World Indigenous Peoples Day: How net-zero climate goal alienates tribals

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Source: DTE

Relevance: To analyse the concept of ‘Net-Zero’ emission.

Synopsis: With the rising popularity of the ‘Net-Zero’ emission concept, it is time to analyze all its facets.

Introduction
  • The impacts of climate change are now visible from melting glaciers to climatological disasters. The polluters can no more deny or dismiss this.
  • But they have come up with a new pledge which can be called ‘green washing’ or ‘net-zero’ emissions.
What is Net-zero Emission?

Net-zero emission is the method of balancing the greenhouse gas emissions in the atmosphere by the greenhouse gas absorption from the atmosphere.

In zero-carbon emission, the country will focus on limiting carbon emission. But in Net-zero carbon the country will focus on bringing the net carbon emission to zero.

In the initial phase, the country will focus on reducing human-caused emissions like burning fossil fuels, balancing factory emissions, etc. But, gradually the Net-zero emissions can be extended to the remaining areas as well.

Read more: Net Zero Emissions Target for India – Explained, Pointwise
Challenges with this concept:
  • Since technologies involved are unproven, most of it will come from land-based removal and storage of carbon dioxide.
  • Oxfam’s report pointed how these goals can end up consuming a large amount of land.
  • The demand on land could lead to challenges of food security.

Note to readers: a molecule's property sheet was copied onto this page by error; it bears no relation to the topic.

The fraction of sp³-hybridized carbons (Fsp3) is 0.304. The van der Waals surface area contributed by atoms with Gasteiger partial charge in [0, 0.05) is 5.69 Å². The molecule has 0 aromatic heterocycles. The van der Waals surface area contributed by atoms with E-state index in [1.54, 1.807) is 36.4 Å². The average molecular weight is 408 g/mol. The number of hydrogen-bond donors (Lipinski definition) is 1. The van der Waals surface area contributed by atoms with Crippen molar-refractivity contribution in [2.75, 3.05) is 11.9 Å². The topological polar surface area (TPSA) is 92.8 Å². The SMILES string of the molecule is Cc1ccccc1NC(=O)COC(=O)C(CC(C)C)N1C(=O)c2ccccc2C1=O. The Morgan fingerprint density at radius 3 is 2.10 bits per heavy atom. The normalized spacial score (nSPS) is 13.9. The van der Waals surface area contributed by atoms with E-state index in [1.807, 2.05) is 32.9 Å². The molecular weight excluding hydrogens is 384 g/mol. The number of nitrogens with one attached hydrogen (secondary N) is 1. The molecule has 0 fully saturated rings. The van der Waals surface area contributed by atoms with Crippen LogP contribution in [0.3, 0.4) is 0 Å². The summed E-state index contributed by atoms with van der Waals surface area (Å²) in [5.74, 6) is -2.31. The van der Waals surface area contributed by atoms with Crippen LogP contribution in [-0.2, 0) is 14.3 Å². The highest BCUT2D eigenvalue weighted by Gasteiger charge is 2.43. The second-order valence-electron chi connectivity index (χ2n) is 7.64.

• It would also threaten biodiversity, wildlife and indigenous communities.
  • Any measure of vast plantations would tend to ignore local biodiversity.
  • A recent analysis by Land Conflict Watch (LCW) showed that afforestation drives cause massive conflict between state and tribal communities. e.g. more than a hundred thousand hectares of such contested land is locked in compensatory plantations-related conflicts, affecting over 50,000 forest dwellers across six states.
  • LCW (Land Conflict Watch) report also highlighted that more than a million tribal are under the conflict of Forests Rights Act, 2006.
  • The development projects that are undertaken also lead to conflict with indigenous communities e.g. In Kachchh, tribal herdsmen and farmers have been fighting to protect their common lands from the construction of windmills.
  • With India targeting 450 GW of green power, such conflicts are expected to rise.
  • The real issue of emission and focus should be on emission cuts.

What is the way forward?

  • There is a need to educate and create awareness about indigenous people and their rights as any future solution also needs to incorporate them.
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